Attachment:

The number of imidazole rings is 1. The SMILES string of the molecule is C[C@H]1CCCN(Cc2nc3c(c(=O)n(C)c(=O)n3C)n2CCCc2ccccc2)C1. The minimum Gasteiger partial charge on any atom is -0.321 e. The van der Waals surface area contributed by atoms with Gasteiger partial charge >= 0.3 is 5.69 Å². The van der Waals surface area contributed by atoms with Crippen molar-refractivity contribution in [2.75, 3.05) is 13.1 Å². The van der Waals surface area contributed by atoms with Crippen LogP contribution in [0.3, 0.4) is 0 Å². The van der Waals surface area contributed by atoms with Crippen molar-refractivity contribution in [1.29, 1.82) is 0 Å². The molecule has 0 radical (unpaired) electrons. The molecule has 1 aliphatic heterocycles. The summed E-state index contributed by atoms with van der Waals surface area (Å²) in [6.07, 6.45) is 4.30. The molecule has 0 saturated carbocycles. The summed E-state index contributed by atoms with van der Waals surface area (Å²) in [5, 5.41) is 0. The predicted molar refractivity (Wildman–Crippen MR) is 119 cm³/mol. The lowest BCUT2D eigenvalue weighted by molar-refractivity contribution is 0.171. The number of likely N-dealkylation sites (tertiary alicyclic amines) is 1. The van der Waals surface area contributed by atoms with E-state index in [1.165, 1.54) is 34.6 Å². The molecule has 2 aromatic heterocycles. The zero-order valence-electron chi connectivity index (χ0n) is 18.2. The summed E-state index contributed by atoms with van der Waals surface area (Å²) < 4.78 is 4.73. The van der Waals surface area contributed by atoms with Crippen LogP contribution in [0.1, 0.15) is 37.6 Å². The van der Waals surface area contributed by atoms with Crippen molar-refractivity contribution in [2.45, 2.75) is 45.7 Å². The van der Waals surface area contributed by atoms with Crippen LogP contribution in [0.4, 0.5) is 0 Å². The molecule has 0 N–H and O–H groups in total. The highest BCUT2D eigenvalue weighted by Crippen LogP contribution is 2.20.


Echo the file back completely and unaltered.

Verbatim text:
The number of imidazole rings is 1. The SMILES string of the molecule is C[C@H]1CCCN(Cc2nc3c(c(=O)n(C)c(=O)n3C)n2CCCc2ccccc2)C1. The minimum Gasteiger partial charge on any atom is -0.321 e. The van der Waals surface area contributed by atoms with Gasteiger partial charge >= 0.3 is 5.69 Å². The van der Waals surface area contributed by atoms with Crippen molar-refractivity contribution in [2.75, 3.05) is 13.1 Å². The van der Waals surface area contributed by atoms with Crippen LogP contribution in [0.3, 0.4) is 0 Å². The van der Waals surface area contributed by atoms with Crippen molar-refractivity contribution in [1.29, 1.82) is 0 Å². The molecule has 0 radical (unpaired) electrons. The molecule has 1 aliphatic heterocycles. The summed E-state index contributed by atoms with van der Waals surface area (Å²) in [6.07, 6.45) is 4.30. The molecule has 0 saturated carbocycles. The summed E-state index contributed by atoms with van der Waals surface area (Å²) in [5, 5.41) is 0. The predicted molar refractivity (Wildman–Crippen MR) is 119 cm³/mol. The lowest BCUT2D eigenvalue weighted by molar-refractivity contribution is 0.171. The number of likely N-dealkylation sites (tertiary alicyclic amines) is 1. The van der Waals surface area contributed by atoms with E-state index in [1.165, 1.54) is 34.6 Å². The molecule has 2 aromatic heterocycles. The zero-order valence-electron chi connectivity index (χ0n) is 18.2. The summed E-state index contributed by atoms with van der Waals surface area (Å²) < 4.78 is 4.73. The van der Waals surface area contributed by atoms with Crippen LogP contribution in [0.1, 0.15) is 37.6 Å². The van der Waals surface area contributed by atoms with Crippen molar-refractivity contribution in [2.45, 2.75) is 45.7 Å². The van der Waals surface area contributed by atoms with Crippen LogP contribution in [0.4, 0.5) is 0 Å². The molecule has 0 N–H and O–H groups in total. The highest BCUT2D eigenvalue weighted by Crippen LogP contribution is 2.20.